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I want to average a 30m raster at the resolution of a 1000m one. Specifically, I want to computer, for each Daymet raster cell, the percentage of cultivated land from the 30m CDL.

How can I do that in EarthEngine? My question is very similar to one asked on the EE list. The author was exploring 3 solutions:

  1. A bilinear resample
  2. Reproject
  3. ReduceRegions, using a coarser raster that has been converted to features.

Someone gave an answer using reduceNeighborhood() to use a mean reducer, then reproject(), but it does not give quite the right result (see below, not right scale). How can I adjust that solution (I'm giving wrong scale parameters presumably?), or is there another solution that would be better?

Code

// DATA Import
var CDL = ee.ImageCollection("USDA/NASS/CDL")
var daymet = ee.ImageCollection("NASA/ORNL/DAYMET_V3"). 
  filter(ee.Filter.calendarRange(2015, 2015, "year"))

var aoi = ee.Geometry.Polygon([[[-100.501, 42.9819],[-100.501, 42.4045], [-98.39, 42.40457], [-98.39, 42.98192]]])    

var CDL_2015 = ee.Image("USDA/NASS/CDL/2015").select("cultivated").clip(aoi)
var DYM_2015 = ee.Image(daymet.first()).select("tmin").clip(aoi)


// Operation
var image_frac=CDL_2015.eq(2).reduceNeighborhood({
  reducer: ee.Reducer.mean(),
  kernel: ee.Kernel.square(250,"meters"),
}).reproject(DYM_2015.projection().atScale(1000)).rename("cultivated")


//Visualization
Map.centerObject(aoi, 12)

Map.addLayer(DYM_2015.randomVisualizer(), {},  'DAYMET tmin')
Map.addLayer(CDL_2015.select("cultivated").eq(2), {min:0, max:1, opacity: 0.8, palette: ["beaed4","7fc97f"]}, "CDL coverage original")
Map.addLayer(image_frac.select("cultivated"), {min:0, max:1, opacity: 0.4}, "CDL coverage")
  • The scale and the kernel radius seem to be required to be the same. Still, it does produce some erroneously zeros at location where there is little cover of the CDL2015 image. – Kuik Apr 17 at 8:29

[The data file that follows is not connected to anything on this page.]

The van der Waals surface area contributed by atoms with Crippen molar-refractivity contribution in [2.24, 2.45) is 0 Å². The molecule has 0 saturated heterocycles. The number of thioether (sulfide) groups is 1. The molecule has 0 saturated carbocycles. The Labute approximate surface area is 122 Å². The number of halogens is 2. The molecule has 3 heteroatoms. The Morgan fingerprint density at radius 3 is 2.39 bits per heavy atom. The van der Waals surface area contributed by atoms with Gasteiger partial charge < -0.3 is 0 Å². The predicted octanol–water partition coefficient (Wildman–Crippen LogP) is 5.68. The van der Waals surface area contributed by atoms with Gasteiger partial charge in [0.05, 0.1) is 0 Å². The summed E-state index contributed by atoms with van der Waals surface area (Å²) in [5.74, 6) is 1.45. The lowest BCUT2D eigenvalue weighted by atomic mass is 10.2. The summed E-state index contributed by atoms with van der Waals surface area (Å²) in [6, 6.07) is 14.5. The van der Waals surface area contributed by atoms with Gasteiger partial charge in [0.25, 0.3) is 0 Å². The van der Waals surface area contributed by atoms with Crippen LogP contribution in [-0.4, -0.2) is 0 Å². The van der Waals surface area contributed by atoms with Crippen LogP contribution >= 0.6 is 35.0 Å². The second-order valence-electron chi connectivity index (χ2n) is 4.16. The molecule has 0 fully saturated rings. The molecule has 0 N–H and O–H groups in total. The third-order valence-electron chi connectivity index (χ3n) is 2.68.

1
+50

Based on the sample (reproduced below) at https://developers.google.com/earth-engine/resample - I think that the following code should work where your existing reduceNeighborhood code is:

var image_frac=CDL_2015.eq(2).reduceResolution({
  reducer: ee.Reducer.mean(),
  maxPixels: 4096,  // something large enough to not cause it to error out
}).reproject(DYM_2015.projection()).rename("cultivated")

Here's their code and some notes from them:

// Load a MODIS EVI image.
var modis = ee.Image(ee.ImageCollection('MODIS/006/MOD13A1').first())
    .select('EVI');

// Display the EVI image near La Honda, California.
Map.setCenter(-122.3616, 37.5331, 12);
Map.addLayer(modis, {min: 2000, max: 5000}, 'MODIS EVI');

// Get information about the MODIS projection.
var modisProjection = modis.projection();
print('MODIS projection:', modisProjection);

// Load and display forest cover data at 30 meters resolution.
var forest = ee.Image('UMD/hansen/global_forest_change_2015')
    .select('treecover2000');
Map.addLayer(forest, {max: 80}, 'forest cover 30 m');

// Get the forest cover data at MODIS scale and projection.
var forestMean = forest
    // Force the next reprojection to aggregate instead of resampling.
    .reduceResolution({
      reducer: ee.Reducer.mean(),
      maxPixels: 1024
    })
    // Request the data at the scale and projection of the MODIS image.
    .reproject({
      crs: modisProjection
    });

// Display the aggregated, reprojected forest cover data.
Map.addLayer(forestMean, {max: 80}, 'forest cover at MODIS scale');

They also note:

In this example, note that the output projection is explicitly set with reproject(). During the reprojection to the MODIS sinusoidal projection, rather than resampling, the smaller pixels are aggregated with the specified reducer (ee.Reducer.mean() in the example). This sequence of operations is illustrated in Figure 3. Although this example uses reproject() to help visualize the effect of reduceResolution(), most scripts don't need to explicitly reproject; see the warning here.

Note that a second reprojection occurs (implicitly) to display the data on the Code Editor map. Visually inspect the results and observe the correspondence between the pixels from the MODIS layer and the forest cover data reprojected to MODIS scale and projection. In general, you should rarely need to explicitly reproject() in Earth Engine.

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